This time, it only took one shave to make it all right again. After a workout at the Y and nice relaxing break in the sauna where I overheard a pleasant conversation between two septuagenarians about the HBO series “Rome” and why couldn’t they have lived during a time of such rampant free love, I caught a shower and then lathered up at a sink with the Avocado and my Vulfix #2233 badger brush that gets knocked around in my gym bag’s dop kit without a protective case but somehow doesn’t collapse inward like a white dwarf star from the overwhelming pressure.
I shaved in the usual way with my Featherjector, first down and then up. With a thick blanket of Taylor cream protecting it, the Feather Super Pro disposable straight razor blade — the sharpest shaving blade on the market — skied over my mole like it wasn’t even there. I got an ungodly close shave with the Featherjector, and my skin felt incredible afterward — smooth, clean, and perfectly moisturized. It was the kind of shave where the Trumper Skin Food at the end seemed like gilding the lily instead of a welcome post-shave poultice.
I’ve said it before about Taylor’s Avocado shaving cream and I’ll say it again — I don’t know why I shave with anything else. This is what my face and skin love most. It’s like the official shaving cream of Ponce De Leon. I’m convinced that If I shaved with this stuff every day I’d start looking like a kid again.
Shaving in the Shower
July 29, 2005
I used to shave in the shower every day, back in my 20s. I had that same cheesy “fogless” shaving mirror every guy gets at some point — the one you have to attach between your shower head and the water pipe, the thought being that the hot water rushing through the mirror assembly will keep it fog-free, though why that might make a difference I haven’t the foggiest idea. Of course the mirror always fogged up! It’s right there in the steaming hot shower — what do you think’s going to happen? But I bought one anyway and just kept wiping it every time I shaved in the shower.
In those days my shaving rig was pretty pathetic — the ubiquitous blue plastic Gillette “Good News!” disposable razor, and whatever foam or gel inna can I happened to have on hand. I never put that much thought into shaving back then. It hurt with a fresh razor, hurt with a weeks-old razor, hurt with foam, hurt with gel, hurt in the shower and hurt at the sink. It was a chore to suffer through, in order to look semi-presentable. Nicks and cuts abounded, and rare was the bloodless shave.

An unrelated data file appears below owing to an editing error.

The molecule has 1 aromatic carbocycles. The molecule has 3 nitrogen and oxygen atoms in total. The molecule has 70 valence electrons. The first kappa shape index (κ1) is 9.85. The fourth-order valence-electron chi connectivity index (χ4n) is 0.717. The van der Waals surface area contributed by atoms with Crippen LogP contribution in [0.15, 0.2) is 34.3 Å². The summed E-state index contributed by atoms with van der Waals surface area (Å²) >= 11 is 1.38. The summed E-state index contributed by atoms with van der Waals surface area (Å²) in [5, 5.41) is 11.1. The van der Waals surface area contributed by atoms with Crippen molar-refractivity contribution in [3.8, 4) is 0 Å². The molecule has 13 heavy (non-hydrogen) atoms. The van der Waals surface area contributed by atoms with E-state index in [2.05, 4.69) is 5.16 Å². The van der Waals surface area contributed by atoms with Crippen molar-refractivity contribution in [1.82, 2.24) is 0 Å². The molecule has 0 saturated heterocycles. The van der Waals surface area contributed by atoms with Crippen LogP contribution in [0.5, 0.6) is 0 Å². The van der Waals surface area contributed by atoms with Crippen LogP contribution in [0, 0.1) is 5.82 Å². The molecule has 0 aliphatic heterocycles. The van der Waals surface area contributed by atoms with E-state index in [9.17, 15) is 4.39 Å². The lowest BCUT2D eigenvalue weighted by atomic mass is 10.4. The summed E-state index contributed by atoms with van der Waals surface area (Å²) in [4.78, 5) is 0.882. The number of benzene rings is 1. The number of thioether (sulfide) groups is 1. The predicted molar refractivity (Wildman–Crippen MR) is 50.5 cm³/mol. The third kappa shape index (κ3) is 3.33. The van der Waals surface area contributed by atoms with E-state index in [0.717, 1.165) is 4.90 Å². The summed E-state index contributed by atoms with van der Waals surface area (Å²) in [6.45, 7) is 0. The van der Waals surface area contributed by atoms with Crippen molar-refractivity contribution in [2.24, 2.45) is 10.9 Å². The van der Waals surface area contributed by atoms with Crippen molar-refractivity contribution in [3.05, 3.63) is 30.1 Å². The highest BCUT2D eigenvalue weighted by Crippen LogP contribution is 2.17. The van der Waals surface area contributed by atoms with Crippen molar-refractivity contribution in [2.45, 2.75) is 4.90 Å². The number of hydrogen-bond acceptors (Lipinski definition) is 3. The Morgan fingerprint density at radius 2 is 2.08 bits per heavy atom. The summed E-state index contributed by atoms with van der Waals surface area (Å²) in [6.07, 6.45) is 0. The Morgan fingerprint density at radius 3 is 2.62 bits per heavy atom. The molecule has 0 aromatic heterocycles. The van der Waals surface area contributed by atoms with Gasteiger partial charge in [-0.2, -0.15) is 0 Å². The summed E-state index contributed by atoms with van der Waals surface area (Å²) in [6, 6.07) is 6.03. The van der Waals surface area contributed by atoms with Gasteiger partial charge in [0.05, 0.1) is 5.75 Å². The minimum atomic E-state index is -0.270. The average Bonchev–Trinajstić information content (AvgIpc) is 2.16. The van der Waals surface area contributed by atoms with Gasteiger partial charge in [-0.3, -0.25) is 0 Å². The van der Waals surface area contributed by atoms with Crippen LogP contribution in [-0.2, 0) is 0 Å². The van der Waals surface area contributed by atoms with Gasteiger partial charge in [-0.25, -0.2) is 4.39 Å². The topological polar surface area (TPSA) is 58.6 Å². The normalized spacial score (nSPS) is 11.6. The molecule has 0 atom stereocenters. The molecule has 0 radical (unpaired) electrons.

But the ritual itself — the shaving in the shower, with the nice, hot water hitting your chest, the easy rinsing of the razor just by waving it through the stream of water — was pleasant, and it kept the sink from getting messy with all that crap, so I kept with it.
At some point, though, I finally wised up and ditched the disposables for a more serious razor, Gillette’s double-blade Sensor. So I tossed the crud-encrusted “fogless” mirror and began shaving at the sink like a grownup, and it’s been that way ever since.
Now that I’m shaving old-school and loving it more than I should, my Me Time every morning at the sink has become sacrosanct (look it up here, shavemyface think-tankers). And ever since I stumbled onto the discovery that shaving at the YMCA after a sweaty workout made for a much better shave, I’ve been catching most of my shaves at the sink in the locker room.
Which is all good and well, except I seem to be the only guy doing it. And judging from the stares I keep getting, I’m not sure it’s a welcome development.
It’s not like the sinks are in heavy demand and I’m keeping anyone from getting there facewash time in, but I definitely note a certain chill in the air whenever I’m standing there in a towel with my lather-choked brush and assorted poultici crowded around the sink as I swipe my razor over my face for 10 mins or so. The old-timers seem to approve of my DE and brush, but the younger members don’t seem that down with some guy parked at one of the sinks and shaving himself like Ol’ Pops.
So today I tried a different tack. I shaved in the Y’s shower. I got one of those hanging dop kits from L.L. Bean with the built-in shaving mirror (not fogless), loaded all my crap in it, and tried going back to the shave scenario of my dimly-remembered youth when the beer flowed freely, tests were multiple choice, and you weren’t a real playa unless you were wearing parachute pants with no underwear.
Okay, right off the bat, let me just say that this was a terrible, terrible idea. What was I thinking?! Shaving in the shower is for knuckleheads — the light is terrible, the mirror either fogs up or gets streaked with water, rinsing your razor isn’t as easy as I remembered, and above all, where do you put the brush?
Actually, I anticipated the brush issue and went with the brushless Cremo Cream for my shower shave, used as directed instead of with a brush like I like to use it. It still gives a damn good shave without a brush, so I figured it’d be the perfect shower shave cream. The rest of the rig — Merkur HD safety razor, Trumper’s limes skin food — was my usual combo.
But try as I might, I just couldn’t get down with shaving in the shower. After all these years, I’d forgotten just how dumb this idea really is. I guess it’s not that big of a difference whether you’re scraping your face with a “Good News!” disposable in the shower or at the sink, but shaving with a real razor and cream just doesn’t translate well to the shower. Worst of all, if I thought guys were giving me the stink-eye when I shaved at the locker room sink, that was nothing compared to the looks I got during my shower shave today. I think I could’ve been taking a no-hands wizz against another guy’s leg and I wouldn’t have gotten the dirty looks I did just for shaving in the shower. As my people say, never again.
Amazingly, I got a pretty good shave for all my trouble. It wasn’t the best shave ever, but it was better than it seemed to be when I was in the middle of it, squinting in the water-streaked mirror velcro’d on the front of the L.L. Bean toiletries bag. But screw it, that’s the last shower shave for me if I can help it. Zero pleasure, lots of struggle, and all my gear got soaking wet. Not my brightest idea ever.
But heyy, speaking of “Good News!”, my latest eBay score arrived in the mail today — two vintage Gillette adjustable DEs, a fixed-head Gillette silo-door DE, and….an Eversharp/Schick Injector from the 1940s!
And now for something completely different…